Whilst I’m a great believer in getting a chess set out and moving the pieces around a database program can be a really useful tool for improving your chess. In the bad old days we used to have to collect games we were interested in from various books, for example by photocopying the appropriate page. And before the advent of the photocopier you’d have to subscribe to Schach Archiv and/or stay up to date with your Informators if you wanted to be a ‘theoretician’. Some time before the advent of computer databases David Bronstein even advised me to buy TWO copies of every Informator to cut out the games and thus construct my own card index file. This would have been very professional in those days!
Of course databases put an end to all that, but which one should you choose? Well a simple and free database program is Scid which has some engines you can run in the background plus various other functions. It’s quite basic and the interface is hardly beautiful but it does the job and seems very economical on system resources. If I didn’t have various editions of Chessbase (not to mention familiarity with how to use it) I’d might well have become a major Scid user myself. For other peoples’ views on this there’s an interesting discussion here.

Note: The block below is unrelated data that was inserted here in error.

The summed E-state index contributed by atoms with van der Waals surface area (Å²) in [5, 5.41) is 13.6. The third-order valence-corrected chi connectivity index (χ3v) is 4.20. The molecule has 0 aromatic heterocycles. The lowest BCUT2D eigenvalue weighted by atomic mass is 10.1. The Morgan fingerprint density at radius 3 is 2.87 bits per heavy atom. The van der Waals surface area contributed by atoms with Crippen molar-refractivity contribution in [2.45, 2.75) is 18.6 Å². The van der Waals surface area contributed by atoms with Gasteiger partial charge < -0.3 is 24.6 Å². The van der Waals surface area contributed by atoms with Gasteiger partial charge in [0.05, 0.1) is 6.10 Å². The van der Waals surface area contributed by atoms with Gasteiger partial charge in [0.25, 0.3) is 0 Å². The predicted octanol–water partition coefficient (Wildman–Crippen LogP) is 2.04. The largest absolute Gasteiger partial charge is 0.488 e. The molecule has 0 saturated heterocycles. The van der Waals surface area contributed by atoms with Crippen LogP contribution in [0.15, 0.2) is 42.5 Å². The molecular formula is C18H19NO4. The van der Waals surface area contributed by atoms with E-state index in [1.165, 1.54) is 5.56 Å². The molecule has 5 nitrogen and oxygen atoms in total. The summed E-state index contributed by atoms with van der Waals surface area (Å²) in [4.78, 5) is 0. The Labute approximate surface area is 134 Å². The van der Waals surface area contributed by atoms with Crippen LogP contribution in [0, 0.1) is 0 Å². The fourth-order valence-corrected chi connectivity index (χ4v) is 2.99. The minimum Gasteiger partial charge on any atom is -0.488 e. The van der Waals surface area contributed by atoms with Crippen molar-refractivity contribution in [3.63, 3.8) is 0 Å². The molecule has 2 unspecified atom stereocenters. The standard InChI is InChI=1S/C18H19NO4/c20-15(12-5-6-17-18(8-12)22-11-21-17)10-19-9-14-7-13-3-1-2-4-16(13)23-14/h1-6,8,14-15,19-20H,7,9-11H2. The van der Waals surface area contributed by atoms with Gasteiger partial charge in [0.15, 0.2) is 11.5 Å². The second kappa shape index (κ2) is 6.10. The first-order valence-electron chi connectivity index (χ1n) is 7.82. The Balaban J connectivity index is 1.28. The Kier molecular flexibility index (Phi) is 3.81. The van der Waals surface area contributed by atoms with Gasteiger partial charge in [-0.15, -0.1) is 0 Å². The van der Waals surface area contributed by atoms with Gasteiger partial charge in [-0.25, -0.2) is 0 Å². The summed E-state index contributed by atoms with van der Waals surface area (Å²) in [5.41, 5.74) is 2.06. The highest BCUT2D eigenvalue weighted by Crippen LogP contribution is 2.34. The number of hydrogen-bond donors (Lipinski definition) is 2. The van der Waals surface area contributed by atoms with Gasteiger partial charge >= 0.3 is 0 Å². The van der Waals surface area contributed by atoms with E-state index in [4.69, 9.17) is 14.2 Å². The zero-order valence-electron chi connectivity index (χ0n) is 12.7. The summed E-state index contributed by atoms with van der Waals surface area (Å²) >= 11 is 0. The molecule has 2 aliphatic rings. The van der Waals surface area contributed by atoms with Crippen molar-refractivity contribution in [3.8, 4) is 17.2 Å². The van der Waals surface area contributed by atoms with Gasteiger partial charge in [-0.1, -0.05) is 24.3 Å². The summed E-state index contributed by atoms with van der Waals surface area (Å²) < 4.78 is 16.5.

Another option is to use Chess Assistant Light which you can download from here. I used to be an avid Chess Assistant user in the early days of versions 1 and 2 which operated within an MS Dos environment. But I didn’t get on so well with its Windows descendants and found myself moving towards Chessbase after experimenting with the two.
There are a couple of online databases though I’ve found them to be either unresponsive (probably because of overuse) or out of date. So I don’t particularly recommend any at this time.
Anyway, here’s a demo video for Chessbase 11 for those who are unfamiliar with the database World: